arrangement of primers for cancer
• Simulated annealing and genetic algorithms are
very useful for such problems
• No strong bounds on performance: yet they do
very well in practice.
Questions
1. Write in big-O notation.

(a) 24n
(b) 320n2

2. Draw the graph which
relationships in this map
(the countries are
Guatemala, Belize, El
Nicaragua, Costa Rica).
Conclusions
• Most programming has a few parts of
performance critical code that can benefit
from a knowledge of algorithms
• Beyond application, it’s a fundamental way
of thinking
• This way of thinking is impacting all the
sciences: physics, chemistry, linguistics
• Even if you love to program, take CSE 21
Specs for Earth simulator

Distributed Memory Parallel Computing System which 640 processor nodes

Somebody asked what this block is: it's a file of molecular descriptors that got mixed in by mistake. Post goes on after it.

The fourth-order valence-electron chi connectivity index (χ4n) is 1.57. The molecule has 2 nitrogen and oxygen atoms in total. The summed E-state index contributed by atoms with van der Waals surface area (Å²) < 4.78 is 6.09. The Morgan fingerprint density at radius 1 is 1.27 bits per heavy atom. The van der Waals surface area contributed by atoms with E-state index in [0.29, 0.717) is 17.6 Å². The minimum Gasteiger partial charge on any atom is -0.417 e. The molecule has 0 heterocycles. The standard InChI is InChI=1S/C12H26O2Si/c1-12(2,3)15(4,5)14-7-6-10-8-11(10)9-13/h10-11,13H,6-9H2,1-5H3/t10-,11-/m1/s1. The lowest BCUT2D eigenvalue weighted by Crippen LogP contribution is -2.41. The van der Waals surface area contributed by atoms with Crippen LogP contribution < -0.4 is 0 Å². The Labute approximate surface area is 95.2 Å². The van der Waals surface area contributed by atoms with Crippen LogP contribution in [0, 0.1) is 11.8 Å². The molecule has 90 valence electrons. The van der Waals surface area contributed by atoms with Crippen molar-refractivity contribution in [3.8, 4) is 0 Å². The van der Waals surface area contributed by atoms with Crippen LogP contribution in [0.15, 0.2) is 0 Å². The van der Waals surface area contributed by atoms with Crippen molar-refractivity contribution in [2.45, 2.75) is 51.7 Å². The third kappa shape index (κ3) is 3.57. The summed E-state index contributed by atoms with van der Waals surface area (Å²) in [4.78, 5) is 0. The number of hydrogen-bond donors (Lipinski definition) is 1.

interconnected by Single-Stage Crossbar Network

Processor Node: 8 vector processors with shared memory

Peak Performance: 40 Tflops

Total Main Memory: 10 TB
Purpose: --- Climate change ---

IBM said that Blue Gene/L is special for its size compared to the Yokohama,
Japan-based Simulator, which gauges climate changes. Blue Gene/L is one-
hundredth the physical size (320 vs. 32,500 square feet) and consumes one-
twentieth the power (216 kilowatts vs. 6,000 KW) compared to the Earth
Simulator.
Leonardo da Pisa a.k.a. Fibonacci

His Liber abaci (1202) begins:

These are the nine figures of the Indians:

9 8 7 6 5 4 3 2 1.

With these nine figures, and with the
sign 0 which in Arabic is called
zephirum, any number can be written, as
will be demonstrated.

```